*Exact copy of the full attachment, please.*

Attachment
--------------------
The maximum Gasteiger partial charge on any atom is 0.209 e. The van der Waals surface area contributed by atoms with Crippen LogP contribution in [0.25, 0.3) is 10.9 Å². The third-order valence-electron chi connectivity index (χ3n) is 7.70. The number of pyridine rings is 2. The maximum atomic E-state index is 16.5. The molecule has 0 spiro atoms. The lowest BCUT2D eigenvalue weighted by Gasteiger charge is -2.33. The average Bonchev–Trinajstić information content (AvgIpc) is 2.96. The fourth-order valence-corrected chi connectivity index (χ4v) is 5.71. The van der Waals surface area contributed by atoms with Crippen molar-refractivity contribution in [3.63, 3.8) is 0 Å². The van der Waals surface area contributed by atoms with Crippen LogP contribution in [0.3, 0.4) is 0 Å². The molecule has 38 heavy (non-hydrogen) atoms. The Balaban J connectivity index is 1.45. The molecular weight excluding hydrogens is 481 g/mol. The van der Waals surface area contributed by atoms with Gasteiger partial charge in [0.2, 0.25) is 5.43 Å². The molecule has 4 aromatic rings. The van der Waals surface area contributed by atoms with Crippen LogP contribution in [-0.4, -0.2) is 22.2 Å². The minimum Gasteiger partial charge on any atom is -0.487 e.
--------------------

The maximum Gasteiger partial charge on any atom is 0.209 e. The van der Waals surface area contributed by atoms with Crippen LogP contribution in [0.25, 0.3) is 10.9 Å². The third-order valence-electron chi connectivity index (χ3n) is 7.70. The number of pyridine rings is 2. The maximum atomic E-state index is 16.5. The molecule has 0 spiro atoms. The lowest BCUT2D eigenvalue weighted by Gasteiger charge is -2.33. The average Bonchev–Trinajstić information content (AvgIpc) is 2.96. The fourth-order valence-corrected chi connectivity index (χ4v) is 5.71. The van der Waals surface area contributed by atoms with Crippen molar-refractivity contribution in [3.63, 3.8) is 0 Å². The van der Waals surface area contributed by atoms with Crippen LogP contribution in [0.3, 0.4) is 0 Å². The molecule has 38 heavy (non-hydrogen) atoms. The Balaban J connectivity index is 1.45. The molecular weight excluding hydrogens is 481 g/mol. The van der Waals surface area contributed by atoms with Gasteiger partial charge in [0.2, 0.25) is 5.43 Å². The molecule has 4 aromatic rings. The van der Waals surface area contributed by atoms with Crippen LogP contribution in [-0.4, -0.2) is 22.2 Å². The minimum Gasteiger partial charge on any atom is -0.487 e.